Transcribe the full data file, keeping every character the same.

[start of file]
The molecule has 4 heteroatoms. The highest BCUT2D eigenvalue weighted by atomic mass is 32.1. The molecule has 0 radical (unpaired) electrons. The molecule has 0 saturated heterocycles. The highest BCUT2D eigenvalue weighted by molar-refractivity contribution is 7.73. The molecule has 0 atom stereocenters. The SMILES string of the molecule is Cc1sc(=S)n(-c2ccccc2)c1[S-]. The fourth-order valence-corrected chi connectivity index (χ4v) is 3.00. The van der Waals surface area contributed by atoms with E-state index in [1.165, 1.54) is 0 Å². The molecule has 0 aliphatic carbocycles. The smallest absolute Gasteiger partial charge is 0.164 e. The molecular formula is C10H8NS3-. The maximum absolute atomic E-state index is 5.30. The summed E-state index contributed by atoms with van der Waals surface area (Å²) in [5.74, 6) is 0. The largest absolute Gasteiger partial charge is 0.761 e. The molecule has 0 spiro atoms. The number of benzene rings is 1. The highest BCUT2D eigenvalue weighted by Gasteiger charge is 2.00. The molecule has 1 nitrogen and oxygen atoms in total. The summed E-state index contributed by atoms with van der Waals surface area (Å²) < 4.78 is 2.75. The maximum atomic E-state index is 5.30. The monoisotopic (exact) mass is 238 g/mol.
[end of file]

The molecule has 4 heteroatoms. The highest BCUT2D eigenvalue weighted by atomic mass is 32.1. The molecule has 0 radical (unpaired) electrons. The molecule has 0 saturated heterocycles. The highest BCUT2D eigenvalue weighted by molar-refractivity contribution is 7.73. The molecule has 0 atom stereocenters. The SMILES string of the molecule is Cc1sc(=S)n(-c2ccccc2)c1[S-]. The fourth-order valence-corrected chi connectivity index (χ4v) is 3.00. The van der Waals surface area contributed by atoms with E-state index in [1.165, 1.54) is 0 Å². The molecule has 0 aliphatic carbocycles. The smallest absolute Gasteiger partial charge is 0.164 e. The molecular formula is C10H8NS3-. The maximum absolute atomic E-state index is 5.30. The summed E-state index contributed by atoms with van der Waals surface area (Å²) in [5.74, 6) is 0. The largest absolute Gasteiger partial charge is 0.761 e. The molecule has 0 spiro atoms. The number of benzene rings is 1. The highest BCUT2D eigenvalue weighted by Gasteiger charge is 2.00. The molecule has 1 nitrogen and oxygen atoms in total. The summed E-state index contributed by atoms with van der Waals surface area (Å²) < 4.78 is 2.75. The maximum atomic E-state index is 5.30. The monoisotopic (exact) mass is 238 g/mol.